Many gardens feature raised beds or low retaining walls; they can be valuable ways of dealing with slopes.
Choose from these 10 Award of Garden Merit plants chosen by plantsman Graham Rice
Aubrietas are ideal creeping over a low wall, or growing in its crevices, but many are rather pale and thin in their colouring. ‘Doctor Mules’ is a bright, vivid purple, the four-petalled spring flowers showing up well against pale stone, and the whole plant is neater and less straggly than the unnamed types so often seen. Best in full sun, ‘Doctor Mules’ will also enjoy bright conditions out of full sun. 10-15cm (4-6in).
A colourful companion for the aubrietia would be this slightly more billowing plant, with masses of tiny yellow flowers in a foam of spring colour. Once known as Alyssum saxatilis, this rather woody little plant flowers in late spring and early summer and then, after trimming, its softly hairy, slightly greyish evergreen foliage creates a relaxed presence for the rest of the year. Also good in gravel. 20cm (8in).
This splendid, but sometimes uncomfortably vigorous, trailing plant brings vivid bright violet-blue flowers with white eyes to sunny positions over low walls, happily inserting itself into crevices as well as trailing over the edge. Distinguished from the superficially similar C. portenschlagiana by its much longer flowering stems and rather more star-shaped flowers the mass of colour produced can be very impressive. 15cm (6in).
Tumbling tightly over sunny walls, the noticeably green twiggy branches carry short spikes of cream pea-like flowers which cover the plant in spring. With one bright burst of colour this hybrid between a French and a Spanish species is neat and well behaved, spreading and trailing much wider than its height. Cytisus x beanii, also an AGM plant, is similar but with bright yellow flowers. 30cm (12in).
Where space allows, using this herbaceous perennial pea climber as a trailer over a retaining wall can provide a truly dramatic display. Plant at the edge, guide it in the right direction as it develops and soon its weight will send it out and over in a great billowing cloud, producing spikes of white flowers profusely for many weeks and a continuing mass of new shoots from the base. Needs plenty of space. 1.2-1.5m (4-5ft).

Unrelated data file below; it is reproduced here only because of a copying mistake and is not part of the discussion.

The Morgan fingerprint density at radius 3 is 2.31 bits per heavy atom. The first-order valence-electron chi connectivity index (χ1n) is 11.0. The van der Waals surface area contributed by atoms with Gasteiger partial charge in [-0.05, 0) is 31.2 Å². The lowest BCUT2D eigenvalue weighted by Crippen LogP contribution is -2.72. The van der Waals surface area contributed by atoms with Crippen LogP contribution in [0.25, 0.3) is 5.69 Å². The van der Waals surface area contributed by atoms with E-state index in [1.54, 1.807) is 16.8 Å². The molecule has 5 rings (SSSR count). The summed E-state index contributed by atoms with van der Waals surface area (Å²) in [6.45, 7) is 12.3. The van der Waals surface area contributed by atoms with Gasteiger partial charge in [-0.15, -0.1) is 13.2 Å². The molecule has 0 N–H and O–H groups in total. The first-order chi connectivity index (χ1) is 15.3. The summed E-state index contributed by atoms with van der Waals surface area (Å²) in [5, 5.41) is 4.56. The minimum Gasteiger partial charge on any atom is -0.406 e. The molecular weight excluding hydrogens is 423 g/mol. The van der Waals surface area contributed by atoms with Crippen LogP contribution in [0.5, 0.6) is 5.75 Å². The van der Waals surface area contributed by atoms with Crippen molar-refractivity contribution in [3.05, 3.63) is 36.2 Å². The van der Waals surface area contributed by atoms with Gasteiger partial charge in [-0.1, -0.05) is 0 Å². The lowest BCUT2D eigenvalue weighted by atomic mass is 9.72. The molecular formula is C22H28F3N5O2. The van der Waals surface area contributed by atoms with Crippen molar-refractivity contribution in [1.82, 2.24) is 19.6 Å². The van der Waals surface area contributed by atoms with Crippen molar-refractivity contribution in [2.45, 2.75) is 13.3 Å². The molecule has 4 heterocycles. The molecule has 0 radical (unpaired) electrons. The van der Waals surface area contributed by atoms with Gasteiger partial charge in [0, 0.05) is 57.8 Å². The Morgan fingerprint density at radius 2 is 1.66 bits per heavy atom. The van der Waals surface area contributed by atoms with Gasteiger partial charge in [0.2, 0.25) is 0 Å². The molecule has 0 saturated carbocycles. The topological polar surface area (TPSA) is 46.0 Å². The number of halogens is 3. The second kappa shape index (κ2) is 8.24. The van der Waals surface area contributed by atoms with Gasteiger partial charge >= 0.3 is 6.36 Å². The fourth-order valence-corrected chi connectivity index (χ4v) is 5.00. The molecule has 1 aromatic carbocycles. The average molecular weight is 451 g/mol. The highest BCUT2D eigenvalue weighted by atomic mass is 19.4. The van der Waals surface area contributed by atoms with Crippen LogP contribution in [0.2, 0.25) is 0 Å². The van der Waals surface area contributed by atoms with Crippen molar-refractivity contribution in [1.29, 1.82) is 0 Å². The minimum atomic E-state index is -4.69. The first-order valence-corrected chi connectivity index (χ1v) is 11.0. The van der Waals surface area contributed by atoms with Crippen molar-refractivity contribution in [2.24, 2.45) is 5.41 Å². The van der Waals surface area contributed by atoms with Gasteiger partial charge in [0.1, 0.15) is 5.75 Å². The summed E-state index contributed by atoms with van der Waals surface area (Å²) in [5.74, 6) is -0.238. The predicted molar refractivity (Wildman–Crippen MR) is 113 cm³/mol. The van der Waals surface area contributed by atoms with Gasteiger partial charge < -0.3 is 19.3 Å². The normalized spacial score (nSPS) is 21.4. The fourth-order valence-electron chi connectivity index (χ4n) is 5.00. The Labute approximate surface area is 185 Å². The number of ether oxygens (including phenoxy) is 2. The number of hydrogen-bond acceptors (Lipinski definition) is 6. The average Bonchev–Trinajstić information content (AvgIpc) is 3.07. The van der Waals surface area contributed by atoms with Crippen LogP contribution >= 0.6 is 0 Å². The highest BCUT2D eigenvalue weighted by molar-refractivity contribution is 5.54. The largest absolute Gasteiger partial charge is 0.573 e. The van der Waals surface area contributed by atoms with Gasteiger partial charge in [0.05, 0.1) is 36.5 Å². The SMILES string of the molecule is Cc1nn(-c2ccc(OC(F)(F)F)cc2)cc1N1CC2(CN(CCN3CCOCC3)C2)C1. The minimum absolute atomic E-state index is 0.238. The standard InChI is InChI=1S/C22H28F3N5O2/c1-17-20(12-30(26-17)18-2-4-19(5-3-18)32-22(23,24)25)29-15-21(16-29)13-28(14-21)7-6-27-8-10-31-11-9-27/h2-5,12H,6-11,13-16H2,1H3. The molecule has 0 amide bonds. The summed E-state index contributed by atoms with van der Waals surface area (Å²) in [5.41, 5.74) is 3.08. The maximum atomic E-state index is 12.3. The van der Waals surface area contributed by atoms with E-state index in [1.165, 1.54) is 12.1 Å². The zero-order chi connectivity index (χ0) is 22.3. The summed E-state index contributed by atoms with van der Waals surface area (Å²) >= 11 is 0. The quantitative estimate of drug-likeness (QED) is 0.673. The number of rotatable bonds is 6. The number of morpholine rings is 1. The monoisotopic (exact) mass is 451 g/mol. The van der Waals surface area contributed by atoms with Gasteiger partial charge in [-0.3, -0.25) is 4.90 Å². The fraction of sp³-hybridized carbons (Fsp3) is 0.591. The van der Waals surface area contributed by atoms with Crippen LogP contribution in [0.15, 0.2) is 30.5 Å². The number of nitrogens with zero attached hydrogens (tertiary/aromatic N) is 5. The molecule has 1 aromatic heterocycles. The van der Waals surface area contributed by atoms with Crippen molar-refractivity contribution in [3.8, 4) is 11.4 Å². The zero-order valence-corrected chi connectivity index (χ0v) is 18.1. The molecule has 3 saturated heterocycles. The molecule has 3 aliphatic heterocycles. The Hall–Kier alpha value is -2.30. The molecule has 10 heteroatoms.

This annual sweet pea can be treated like ‘White Pearl’, tumbling over a sunny wall, but is shorter and more restrained. Its colour - white with red flecks and flakes - shows itself best on close inspection when the scent can also be enjoyed. Again, it needs encouragement for the stems to fall into place and, with new shoots coming from the base, flowering will continue for months if the plants are deadheaded. 60-90cm (2-3ft).
For shade, there is no better perennial trailer than this vigorous but easy-to-accommodate, little plant. Creeping out over the soil, over low retaining walls and over logs edging shady borders, it produces roots at every leaf joint as it goes. Its bright foliage is at its most buttery yellow in spring, the shoots are lined with shining yellow flowers in summer, and it forms a colourful mat around bolder plants like hostas. 5cm (2in).
This prolific South African daisy spreads steadily across the soil, its rhizomes throwing up slender, slightly greyish leaves and vivid pink daisies, which are darker on the backs of the petals and have golden eyes. Hardier and more spreading than those grown as summer patio plants, it flowers for an unusually long season from spring well into autumn and is also good on steep slopes. Insists on sun. 30cm (12in).
Many of the plants in this selection are relatively early flowering, but this evergreen, mat-forming perennial, flowers in summer and continues well into autumn. Above the dark green leaves crowded spikes of pink flowers open on short stems, darkening as they mature, and the whole plant spreads tightly across rocks and down over retaining walls. As the flowers darken, the foliage also darkens to rich brown. 25cm (10in).
Creeping phlox, spreading tightly over rocks and over retaining walls, come in a wide range of colours and bicolours but one of the most prolific and colourful, is ‘McDaniel’s Cushion’. With large, deep pink, five-petalled flowers, the narrow foliage is completely obscured for weeks in late May and June and, when the flowers are finally gone, the fresh-looking evergreen foliage remains as a dense carpet. 10cm (4in).